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How the Mizell Brothers Brought Funk to Jazz: The Visionary Records of Sky High Productions

Written By: 
Tana Yonas
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An intro to the production duo who brought jazz and funk together with artists like Donald Byrd, Johnny Hammond, and Marvin Gaye.

Before the Mizell brothers, the cultures of jazz and funk lived in two different worlds. Jazz heads were generally perceived as more serious and uptight; the convention at the time maligned funk as pedestrian and almost saccharine. These two sounds weren’t given much opportunity to converge until Larry and Alphonso “Fonce” Mizell’s pioneering efforts. Their prolific careers in music helped produce the signature sound of greats like Donald Byrd, Johnny Hammond and Marvin Gaye. 

Both brothers found individual success before they started Sky High Production together. While Larry worked as an electrical engineer for NASA’s Apollo Program, Fonce was busy writing, arranging, and producing the Jackson 5’s first three platinum records with Motown. 

In ethos, the work of space exploration is not unlike the world of music. Both reach into the unknown and innovate new technology to expand the reach of humanity’s curiosity for exploration. The Mizells had played in bands together and shared a musical language, so when Fonce moved to the West Coast with Motown’s early 1970s relocation to L.A., the brothers reunited and started producing together.

The Mizell Brothers - Sky High Productions
The Sky High Production team

The first record they did was with their college professor, enigmatic trumpeter and bandleader Donald Byrd. They had all met at Howard University, and Byrd came to the brothers wanting to explore more funk elements for his new record for Blue Note. The brothers jammed in their home studios with a carousel of instruments, and then worked tirelessly with Byrd to make what is considered to be the first foray into what was called jazz fusion.

When the album “ Black Byrd” was finished and floated by record execs, they were shocked and worried that this jump into funk would be an outlier in what at that point was a purely jazz label. They eventually relented and the record would go on to be the best selling Blue Note album in the 30 year history preceding that release. Byrd’s apprentice group, the Blackbyrds, spun off of that record. They nudged American culture toward a sound that people were both ready and hungry for.

Byrd’s success started a new era at Blue Note, and the label then brought flutist Bobbi Humphrey to the brothers for her fourth release on the label. Humphrey had only moderate success at that point and they produced her first hit record, Blacks and Blues. The album features convertible classic  “Harlem City Drive.” Its meandering, funky rhythm generated an easy-going classic. It’s emblematic of the Mizell Brother’s style: a driving beat with a heavy kick and a masterfully textured arrangement.

The brothers then started working with hard bop and jazz funk organist Johnny Hammond. Their first record together, Gambler’s Life, was adored by fans but it wouldn’t be until Gears, their secord record together, that the team would once again push genres well-past the fray. An iconic masterpiece, Gears proved that the brothers could steadily balance both jazz and funk.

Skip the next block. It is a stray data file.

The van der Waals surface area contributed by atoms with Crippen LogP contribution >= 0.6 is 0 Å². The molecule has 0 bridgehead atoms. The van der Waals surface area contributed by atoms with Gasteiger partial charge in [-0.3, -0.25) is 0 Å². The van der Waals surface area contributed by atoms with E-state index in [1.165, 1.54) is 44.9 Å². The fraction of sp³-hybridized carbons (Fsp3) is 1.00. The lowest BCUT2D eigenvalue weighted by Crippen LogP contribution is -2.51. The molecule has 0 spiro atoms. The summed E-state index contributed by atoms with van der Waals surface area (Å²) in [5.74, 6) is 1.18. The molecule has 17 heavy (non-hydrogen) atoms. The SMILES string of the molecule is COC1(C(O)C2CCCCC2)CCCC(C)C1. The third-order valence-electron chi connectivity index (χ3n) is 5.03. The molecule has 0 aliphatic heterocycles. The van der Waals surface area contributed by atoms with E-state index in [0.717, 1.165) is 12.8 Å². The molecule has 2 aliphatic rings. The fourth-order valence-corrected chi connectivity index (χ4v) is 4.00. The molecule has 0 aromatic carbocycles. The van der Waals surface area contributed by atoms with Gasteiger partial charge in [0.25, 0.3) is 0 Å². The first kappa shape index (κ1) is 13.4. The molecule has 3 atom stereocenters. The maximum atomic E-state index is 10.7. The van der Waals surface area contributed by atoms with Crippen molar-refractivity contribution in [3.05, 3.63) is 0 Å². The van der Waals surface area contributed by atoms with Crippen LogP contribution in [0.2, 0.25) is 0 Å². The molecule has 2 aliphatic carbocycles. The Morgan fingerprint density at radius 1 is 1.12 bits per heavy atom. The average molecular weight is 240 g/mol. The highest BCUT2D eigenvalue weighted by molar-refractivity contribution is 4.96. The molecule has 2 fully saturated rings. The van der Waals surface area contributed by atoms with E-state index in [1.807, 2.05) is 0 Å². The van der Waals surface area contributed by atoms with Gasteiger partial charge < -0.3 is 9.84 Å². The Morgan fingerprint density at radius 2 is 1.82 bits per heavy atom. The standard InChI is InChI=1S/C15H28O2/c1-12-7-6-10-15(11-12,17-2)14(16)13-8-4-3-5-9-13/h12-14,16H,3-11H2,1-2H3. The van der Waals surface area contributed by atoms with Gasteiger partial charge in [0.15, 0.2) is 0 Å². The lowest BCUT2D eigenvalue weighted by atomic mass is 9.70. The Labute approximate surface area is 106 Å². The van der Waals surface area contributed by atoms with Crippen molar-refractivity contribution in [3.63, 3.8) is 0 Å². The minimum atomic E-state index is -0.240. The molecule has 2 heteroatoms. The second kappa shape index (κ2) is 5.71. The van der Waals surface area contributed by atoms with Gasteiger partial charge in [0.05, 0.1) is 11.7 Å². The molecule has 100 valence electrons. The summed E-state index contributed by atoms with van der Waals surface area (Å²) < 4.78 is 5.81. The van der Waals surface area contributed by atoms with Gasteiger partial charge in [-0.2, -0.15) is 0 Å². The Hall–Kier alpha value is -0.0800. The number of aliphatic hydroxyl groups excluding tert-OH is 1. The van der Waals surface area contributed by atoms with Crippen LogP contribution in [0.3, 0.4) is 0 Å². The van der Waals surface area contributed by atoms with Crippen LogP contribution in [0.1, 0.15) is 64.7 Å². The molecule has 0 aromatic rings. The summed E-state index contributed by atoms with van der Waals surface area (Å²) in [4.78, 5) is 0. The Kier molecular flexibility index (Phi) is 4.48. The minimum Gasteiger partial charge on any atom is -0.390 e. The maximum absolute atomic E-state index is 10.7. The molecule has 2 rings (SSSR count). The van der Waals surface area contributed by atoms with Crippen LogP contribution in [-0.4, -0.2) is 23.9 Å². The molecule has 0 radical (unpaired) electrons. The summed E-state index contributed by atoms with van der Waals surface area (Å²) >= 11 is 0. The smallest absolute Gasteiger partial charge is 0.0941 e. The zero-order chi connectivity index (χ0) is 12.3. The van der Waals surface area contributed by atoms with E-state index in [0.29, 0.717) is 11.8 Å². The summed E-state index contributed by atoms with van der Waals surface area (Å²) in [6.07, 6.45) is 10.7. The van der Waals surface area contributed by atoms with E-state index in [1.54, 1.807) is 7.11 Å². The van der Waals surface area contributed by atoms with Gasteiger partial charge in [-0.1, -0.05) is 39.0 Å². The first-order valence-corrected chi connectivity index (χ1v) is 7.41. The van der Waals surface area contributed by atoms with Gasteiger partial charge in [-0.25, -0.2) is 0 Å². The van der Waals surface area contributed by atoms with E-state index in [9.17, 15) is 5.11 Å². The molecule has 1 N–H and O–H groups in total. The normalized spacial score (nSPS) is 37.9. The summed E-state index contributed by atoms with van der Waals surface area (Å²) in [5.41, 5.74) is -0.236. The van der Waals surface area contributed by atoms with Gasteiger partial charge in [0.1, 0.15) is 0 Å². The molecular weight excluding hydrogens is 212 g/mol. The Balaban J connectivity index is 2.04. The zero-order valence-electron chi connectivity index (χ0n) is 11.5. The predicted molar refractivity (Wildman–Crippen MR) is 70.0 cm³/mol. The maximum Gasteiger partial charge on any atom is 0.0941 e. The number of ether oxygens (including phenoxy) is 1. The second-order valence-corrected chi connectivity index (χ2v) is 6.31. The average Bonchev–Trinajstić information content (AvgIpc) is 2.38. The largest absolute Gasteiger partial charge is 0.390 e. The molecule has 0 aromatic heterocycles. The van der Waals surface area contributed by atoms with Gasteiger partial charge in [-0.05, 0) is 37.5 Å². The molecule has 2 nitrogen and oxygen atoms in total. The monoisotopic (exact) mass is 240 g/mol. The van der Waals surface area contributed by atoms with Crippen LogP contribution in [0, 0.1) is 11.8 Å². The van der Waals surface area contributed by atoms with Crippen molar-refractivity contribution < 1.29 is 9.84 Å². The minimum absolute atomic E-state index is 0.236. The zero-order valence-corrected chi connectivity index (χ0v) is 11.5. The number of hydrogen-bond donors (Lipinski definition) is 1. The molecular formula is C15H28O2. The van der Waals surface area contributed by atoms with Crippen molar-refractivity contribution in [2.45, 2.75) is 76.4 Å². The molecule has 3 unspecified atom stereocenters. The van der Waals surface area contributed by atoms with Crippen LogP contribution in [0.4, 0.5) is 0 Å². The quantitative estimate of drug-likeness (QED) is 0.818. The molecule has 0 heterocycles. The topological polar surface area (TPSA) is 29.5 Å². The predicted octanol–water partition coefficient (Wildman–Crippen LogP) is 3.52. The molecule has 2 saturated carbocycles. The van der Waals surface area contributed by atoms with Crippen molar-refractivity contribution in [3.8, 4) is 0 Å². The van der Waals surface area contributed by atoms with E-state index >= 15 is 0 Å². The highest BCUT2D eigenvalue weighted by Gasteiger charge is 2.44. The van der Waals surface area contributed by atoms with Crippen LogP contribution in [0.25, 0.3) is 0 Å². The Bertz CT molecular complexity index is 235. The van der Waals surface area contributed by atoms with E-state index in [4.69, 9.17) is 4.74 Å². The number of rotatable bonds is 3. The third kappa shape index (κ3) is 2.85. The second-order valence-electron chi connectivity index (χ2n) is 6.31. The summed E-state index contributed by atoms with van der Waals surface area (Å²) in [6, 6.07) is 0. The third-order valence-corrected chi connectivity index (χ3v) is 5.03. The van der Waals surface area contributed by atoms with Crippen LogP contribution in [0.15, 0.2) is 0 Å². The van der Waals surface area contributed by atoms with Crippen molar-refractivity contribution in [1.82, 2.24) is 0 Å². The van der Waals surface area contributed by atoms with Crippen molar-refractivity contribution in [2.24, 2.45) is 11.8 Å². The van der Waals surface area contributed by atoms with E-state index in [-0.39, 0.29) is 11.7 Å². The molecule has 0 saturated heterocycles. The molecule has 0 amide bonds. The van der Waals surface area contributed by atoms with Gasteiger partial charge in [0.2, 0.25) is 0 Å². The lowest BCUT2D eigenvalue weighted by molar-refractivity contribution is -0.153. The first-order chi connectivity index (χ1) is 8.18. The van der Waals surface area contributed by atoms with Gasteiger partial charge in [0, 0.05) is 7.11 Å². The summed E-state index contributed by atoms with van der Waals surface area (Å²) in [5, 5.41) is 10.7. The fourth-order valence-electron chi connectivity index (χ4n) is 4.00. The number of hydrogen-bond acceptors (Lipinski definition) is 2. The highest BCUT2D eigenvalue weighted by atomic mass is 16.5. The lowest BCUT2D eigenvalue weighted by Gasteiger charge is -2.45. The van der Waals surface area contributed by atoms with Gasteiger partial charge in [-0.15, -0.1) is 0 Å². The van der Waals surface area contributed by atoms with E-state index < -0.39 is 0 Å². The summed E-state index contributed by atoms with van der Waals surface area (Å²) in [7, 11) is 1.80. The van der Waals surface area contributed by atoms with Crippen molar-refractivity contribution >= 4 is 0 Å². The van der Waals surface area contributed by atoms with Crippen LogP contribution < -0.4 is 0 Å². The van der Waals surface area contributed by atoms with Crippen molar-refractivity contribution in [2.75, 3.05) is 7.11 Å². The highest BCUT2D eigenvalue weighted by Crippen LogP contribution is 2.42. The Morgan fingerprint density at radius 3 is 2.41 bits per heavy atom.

Best, listening to their discography reveals that they didn’t have an explicit bias for one over the other. Starring a lineup that was at peak power, the Mizells understood to cultivate and arrange that talent to balanced perfection. The album’s “Los Conquistadores Chocolates” a dance club classic at David Mancuso Loft parties in 1970’s and ‘80’s New York, nudging a whole new movement forward. 

It’s rare to see the Mizells talk about their work, but one story they often share regards their captivating sessions with Marvin Gaye. After Gaye’s first hit record, What’s Going On, Motowns subsidiary Tamla was frantically looking to release a follow up album that could efficiently capitalize on his success. Gaye paired with the brothers — but the project was shelved indefinitely after it was completed. 

Instead, the label shifted focus to Gaye’s new soundtrack for the film Trouble Man, both were the commercial success they hoped for. The unreleased record, You’re the Man, ultimately didn’t get released until 2014 — and only after Mizells and fans pushed for it. You can hear how much fun they had in the studio, and it isn’t a stretch to wonder how it would have affected Gaye’s sound moving forward

If this is the first time you’ve heard of the Mizells, that’s no surprise. Producers often go unrecognized by fans drawn to the music these studio gods helped cultivate. But it’s a lovely way of following the prophetic genius who spun the thread that enrobed high-profile artists in luxurious sound. In the case of Larry and Fonce, their virtuosic understanding of music theory and eagerness to integrate new technology such as the Arp synthesizer offers a perfect example of what having a fearless partner in sound can mean to an artist. 

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